erty to John Coffin, with the exception of some small divisions
on the necks.'* In 1680 he was a defendant in a suit brought
by Simon Athearn for trespass and defamation, and acted as
a juror later in the same year.^ He was chosen constable
of Tisbury in 1683, 1684, 1692; selectman, 1687, 1688, 1693,
1696, 1697, 17005 tithingman, 1699; besides acting in several

'Dukes Deeds, I, 239.

*Tisbury Records, p. 17.

'Supreme Judicial Court Files, Case No. 4974.

*Dukes Deeds, I, 318. Dated March 6, 1679.

'Court Records, Vol. I.

49



Flistory of Martha's Vineyard

minor capacities on committees appointed by the proprietors
or freeholders. His last public office was held in 1711, when
he was chosen constable, being then in his 73rd year. He had
provided for his declining years by an arrangement with his
son Benjamin in 1706, by which all his property was given
to this only son on attaining his majority in consideration of
support during the remainder of his life.^ But this was destined
to be broken by the early death of Benjamin, May 19, 1709,
in his 24th year. By a will however the son, who had married,
required his wife as executrix to see "that agreement I have
with my honored father and mother, John and Hepsibah Eddy
touching their annual allowance shall be well and faithfully
observed."^ In the month following his death, Hannah, the
widow of Benjamin, on June 4th, evidently desirous of being
relieved of the support of the aged couple, transferred the entire
property to John^ Manter, grandson of John Eddy, in consider-
ation of his assuming the "agreement between John & Ben-
jamin Eddy about his son to the value of fy annually for the
support of John Eddy and wife living in one end of the house."
The Eddy homestead property became absorbed into the
Manter holdings on Dec. 20, 17 10, by a deed to his grandson,
the son of his daughter Hannah Manter.' This homestead
of forty acres was located on the east side of the Old Mill
brook abutting the Mill path, on which it had a frontage of
160 rods, running east, and a depth of 40 rods. During the
following five years of his life John Eddy requires but little
notice. He held no public office and beyond disposing of
scattered property holdings to his children and others his name
does not occur on the records. He died May 27, 171 5, aged
78 years, and his widow died May 3, 1726, aged 83 years,
both lying together in the West Tisbury cemetery, having well-
preserved stones. His estate was almost all disposed of during
his lifetime, except a few pieces of outlying property and
personal estate which he bequeathed in an unrecorded will
dated Dec. 24, 1715.

In the name of God amen: This Twenty Fourth Day of December
Anno Domini 17 14, I John Eddy of the Town of Tisbury in Dukes County
in New England being of perfect mind & memory Yet Considering the

'Dukes Deeds, II, 140.

^Dukes Probate, I, 27. The son had probably married in Boston. His will is
dated there, and after his death the widow removed to that place and remarried. A
Hannah Eddy m. Thomas Cole June 22, 1710 (Boston Record Com. Reports, XXVIII,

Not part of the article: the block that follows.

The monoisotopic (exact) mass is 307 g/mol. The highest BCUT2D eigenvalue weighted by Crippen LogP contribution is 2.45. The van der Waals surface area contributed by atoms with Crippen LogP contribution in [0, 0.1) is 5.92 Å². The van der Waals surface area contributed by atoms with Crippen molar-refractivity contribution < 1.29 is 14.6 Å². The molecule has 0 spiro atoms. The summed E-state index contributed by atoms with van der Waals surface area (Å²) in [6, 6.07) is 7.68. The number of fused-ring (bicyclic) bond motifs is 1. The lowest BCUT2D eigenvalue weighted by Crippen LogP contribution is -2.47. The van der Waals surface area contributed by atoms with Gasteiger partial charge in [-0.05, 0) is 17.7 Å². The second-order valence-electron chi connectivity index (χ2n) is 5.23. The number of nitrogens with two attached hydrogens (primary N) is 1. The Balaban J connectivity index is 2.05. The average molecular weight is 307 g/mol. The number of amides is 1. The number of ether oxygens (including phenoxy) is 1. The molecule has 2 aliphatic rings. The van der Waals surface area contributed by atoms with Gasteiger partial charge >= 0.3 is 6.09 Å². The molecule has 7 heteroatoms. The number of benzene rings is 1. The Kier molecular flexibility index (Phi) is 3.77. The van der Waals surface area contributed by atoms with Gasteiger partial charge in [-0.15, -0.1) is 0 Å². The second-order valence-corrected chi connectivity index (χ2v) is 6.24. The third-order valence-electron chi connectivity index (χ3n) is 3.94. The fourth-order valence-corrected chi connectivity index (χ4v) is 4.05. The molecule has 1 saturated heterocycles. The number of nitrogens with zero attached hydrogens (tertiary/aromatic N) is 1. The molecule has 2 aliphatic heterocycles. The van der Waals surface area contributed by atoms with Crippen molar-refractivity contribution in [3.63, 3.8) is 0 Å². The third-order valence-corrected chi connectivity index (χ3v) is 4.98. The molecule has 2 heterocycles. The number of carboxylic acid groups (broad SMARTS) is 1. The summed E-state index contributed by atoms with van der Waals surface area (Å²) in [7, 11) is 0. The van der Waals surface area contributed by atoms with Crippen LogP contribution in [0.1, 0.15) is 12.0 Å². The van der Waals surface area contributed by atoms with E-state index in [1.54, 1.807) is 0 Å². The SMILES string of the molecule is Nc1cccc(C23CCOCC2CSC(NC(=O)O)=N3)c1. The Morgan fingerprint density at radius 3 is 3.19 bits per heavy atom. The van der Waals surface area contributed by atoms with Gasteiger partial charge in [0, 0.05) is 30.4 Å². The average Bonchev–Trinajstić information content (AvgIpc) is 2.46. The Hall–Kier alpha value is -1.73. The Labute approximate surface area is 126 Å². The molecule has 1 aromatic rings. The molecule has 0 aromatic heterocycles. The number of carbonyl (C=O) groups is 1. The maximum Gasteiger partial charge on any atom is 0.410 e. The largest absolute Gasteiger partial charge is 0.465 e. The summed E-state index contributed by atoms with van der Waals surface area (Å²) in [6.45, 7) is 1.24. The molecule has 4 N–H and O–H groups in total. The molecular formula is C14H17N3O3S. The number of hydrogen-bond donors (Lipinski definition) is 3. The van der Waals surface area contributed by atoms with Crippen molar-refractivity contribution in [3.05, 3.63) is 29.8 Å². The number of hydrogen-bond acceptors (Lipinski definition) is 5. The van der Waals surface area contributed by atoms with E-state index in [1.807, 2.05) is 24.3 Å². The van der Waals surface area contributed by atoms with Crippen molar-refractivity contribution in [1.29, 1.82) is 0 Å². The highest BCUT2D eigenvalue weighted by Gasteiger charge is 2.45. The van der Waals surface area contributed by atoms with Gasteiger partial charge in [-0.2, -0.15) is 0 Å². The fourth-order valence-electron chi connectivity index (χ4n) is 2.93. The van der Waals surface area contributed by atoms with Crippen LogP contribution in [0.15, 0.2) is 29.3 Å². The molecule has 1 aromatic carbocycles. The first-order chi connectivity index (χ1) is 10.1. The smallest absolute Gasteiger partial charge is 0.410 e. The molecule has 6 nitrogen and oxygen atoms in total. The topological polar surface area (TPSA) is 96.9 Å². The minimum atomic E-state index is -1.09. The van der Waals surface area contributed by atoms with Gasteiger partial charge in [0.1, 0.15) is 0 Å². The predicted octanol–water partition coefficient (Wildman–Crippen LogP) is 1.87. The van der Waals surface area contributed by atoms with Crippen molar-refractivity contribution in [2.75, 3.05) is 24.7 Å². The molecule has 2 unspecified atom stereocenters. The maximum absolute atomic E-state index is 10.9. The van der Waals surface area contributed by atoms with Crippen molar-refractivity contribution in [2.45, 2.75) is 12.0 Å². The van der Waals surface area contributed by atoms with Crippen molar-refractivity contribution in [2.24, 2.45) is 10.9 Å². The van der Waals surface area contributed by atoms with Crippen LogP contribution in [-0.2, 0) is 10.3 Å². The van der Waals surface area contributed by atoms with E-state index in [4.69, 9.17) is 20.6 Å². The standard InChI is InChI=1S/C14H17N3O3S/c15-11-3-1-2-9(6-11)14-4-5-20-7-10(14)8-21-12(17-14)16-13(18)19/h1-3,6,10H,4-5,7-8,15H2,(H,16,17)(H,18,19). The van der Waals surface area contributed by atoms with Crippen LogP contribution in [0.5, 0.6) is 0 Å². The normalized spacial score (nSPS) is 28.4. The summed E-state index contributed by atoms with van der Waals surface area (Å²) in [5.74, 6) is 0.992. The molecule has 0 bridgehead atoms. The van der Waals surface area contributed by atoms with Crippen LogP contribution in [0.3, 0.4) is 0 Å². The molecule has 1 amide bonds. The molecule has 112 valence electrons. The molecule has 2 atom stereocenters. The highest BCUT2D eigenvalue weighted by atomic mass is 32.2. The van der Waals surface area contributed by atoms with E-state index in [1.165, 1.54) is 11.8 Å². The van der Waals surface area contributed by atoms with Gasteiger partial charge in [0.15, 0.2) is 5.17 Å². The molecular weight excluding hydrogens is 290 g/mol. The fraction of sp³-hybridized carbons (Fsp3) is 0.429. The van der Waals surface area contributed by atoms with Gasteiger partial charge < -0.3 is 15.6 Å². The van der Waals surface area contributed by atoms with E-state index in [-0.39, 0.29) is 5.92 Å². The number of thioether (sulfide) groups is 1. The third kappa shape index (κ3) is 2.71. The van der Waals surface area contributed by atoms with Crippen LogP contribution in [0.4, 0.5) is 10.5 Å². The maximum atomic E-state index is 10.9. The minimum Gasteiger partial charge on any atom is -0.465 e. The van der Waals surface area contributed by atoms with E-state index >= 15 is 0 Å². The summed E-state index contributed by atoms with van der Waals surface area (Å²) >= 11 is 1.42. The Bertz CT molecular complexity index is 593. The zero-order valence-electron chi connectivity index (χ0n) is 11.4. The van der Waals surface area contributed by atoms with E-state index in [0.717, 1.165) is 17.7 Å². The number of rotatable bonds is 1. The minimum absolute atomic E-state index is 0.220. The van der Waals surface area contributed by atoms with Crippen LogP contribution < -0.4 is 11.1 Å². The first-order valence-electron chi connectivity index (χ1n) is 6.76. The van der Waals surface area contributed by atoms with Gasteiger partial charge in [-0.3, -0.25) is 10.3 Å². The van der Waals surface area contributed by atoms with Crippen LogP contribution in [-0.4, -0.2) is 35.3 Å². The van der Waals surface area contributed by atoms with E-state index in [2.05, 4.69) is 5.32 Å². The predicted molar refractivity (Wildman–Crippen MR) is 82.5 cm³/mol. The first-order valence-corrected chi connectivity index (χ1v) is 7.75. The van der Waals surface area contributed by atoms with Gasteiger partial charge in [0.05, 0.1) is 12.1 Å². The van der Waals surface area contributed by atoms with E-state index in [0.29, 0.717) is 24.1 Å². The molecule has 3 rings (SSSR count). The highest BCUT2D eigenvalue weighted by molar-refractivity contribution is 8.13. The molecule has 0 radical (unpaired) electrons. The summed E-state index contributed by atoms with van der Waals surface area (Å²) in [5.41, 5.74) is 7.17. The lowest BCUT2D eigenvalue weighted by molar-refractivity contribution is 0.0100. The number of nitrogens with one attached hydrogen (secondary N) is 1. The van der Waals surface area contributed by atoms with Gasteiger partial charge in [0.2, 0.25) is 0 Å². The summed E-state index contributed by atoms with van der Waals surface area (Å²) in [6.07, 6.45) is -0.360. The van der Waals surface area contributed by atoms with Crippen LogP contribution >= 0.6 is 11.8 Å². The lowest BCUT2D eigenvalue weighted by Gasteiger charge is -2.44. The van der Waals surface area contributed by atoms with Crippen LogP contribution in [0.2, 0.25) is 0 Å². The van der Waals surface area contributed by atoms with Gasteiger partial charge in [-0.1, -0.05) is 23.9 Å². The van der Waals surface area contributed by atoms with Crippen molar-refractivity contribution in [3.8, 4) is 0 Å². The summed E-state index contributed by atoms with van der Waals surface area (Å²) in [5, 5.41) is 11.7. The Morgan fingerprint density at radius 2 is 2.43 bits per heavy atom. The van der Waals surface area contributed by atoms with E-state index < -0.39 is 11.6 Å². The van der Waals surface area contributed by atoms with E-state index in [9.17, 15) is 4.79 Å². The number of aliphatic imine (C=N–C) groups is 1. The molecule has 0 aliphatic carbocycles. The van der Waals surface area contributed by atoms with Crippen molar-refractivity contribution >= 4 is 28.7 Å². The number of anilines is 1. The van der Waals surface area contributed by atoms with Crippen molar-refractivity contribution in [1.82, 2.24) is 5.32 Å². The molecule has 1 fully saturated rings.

277).

^Dukes Deeds, II, 203, 216.

50



Annals of West Tisbury



mortallity of my Body do make & ordain this my Last will and Testament,
viz: Principally and first of all I Give & Recomend my Soul into the
hands of God that gave it: and my body I recomend to the Earth to be
Interred in decent Christian manner att the Discretion of my Executors,
and as to my worldly Estate I give & dispose the same in the following
manner and form: —

Imprimis I give and bequeath to my well beloved wife Hepzibah Eddy
the sole and entire use and Improvement and Comand of all and singular
my reall and personall estate that I sd John Eddy shall Decease seized
of in my own proper right During her Natural Life together with all my
Just Dues and Debts from any person or persons whatsoever Excepting
out of my personal estate one chest comonly called and known by the
Name of My Chest (By the family) and which I give to my grandson Samuel
Manter, and one Iron Dripping pan which I gave to my Daughter Hannah
Manter.

And Furthermore

2. I give & bequeath all my household goods which may remain and be
Left att the death of the sd Hepzibath Eddy my wife & all my Live or
quick Stock or any moneys that may then be Due to me unto my Daughter
Abigail Eddy & to her proper use and benefitt.

3. I give & bequeath to my Daughters Hannah Manter and Beulah
Coffin all the lands belonging to me sd Jno Eddy Lying on the East side
of the old mill Brook in Tisbury to be equally Divided between them.

4. I further give & bequeath to my Daughters Abigail Eddy all the
Lands belonging to me sd Jno Eddy on the West side of the Old Mill
Brook in Tisbury being Part of Two of those Lotts of Land Comonly
called the Hill Lotts with all the priviledges and appurtenances thereunto
Belonging And I also give to my Daughter Abigail Eddy & my Grandson
Sam'l Manter all my share and Part of the Comon undivided Lands
throughout the Township of Tisbury which Contains one whole share in
Commons to be divided equally Between them.

5. Furthermore I give and bequeath to my grand son Sam'l Manter all
that percell and tract of Land which belongeth to me sd Jno Eddy Lying
in the Township of Chilmark, (which was formerly purchased by me and
my son in Law John Manter of Major Matt: Mayhew of Edgarttown) to
be his and his heirs ferever with all Priviledges and appurtenances there-
unto belonging

And I do Constitute make and ordain my well beloved and Trusty
friends Mr. Benjamin Manter of Tisbury & Mr. James Allen of Chilmark
the Executors of this my Last will and Testament.

And I do hereby utterly revoke disallow and make void all and every
other former wills & Testaments Legacys bequests and executors by me
in any ways att any Time before named Willed and bequeathed Ratifying
and Confirming this and no other to be my Last Will & Testament.

In witness whereof I Have here unto sett my hand and seal the Day
and Year above written j^^^ ^^^^ ^^^^1)

Signed sealled Published and ordared by the Sd John Eddy as his
Last Will and Testament in the presence of us the subscribers, viz:
Josiah Torrey
Sarah Torrey
William Case

51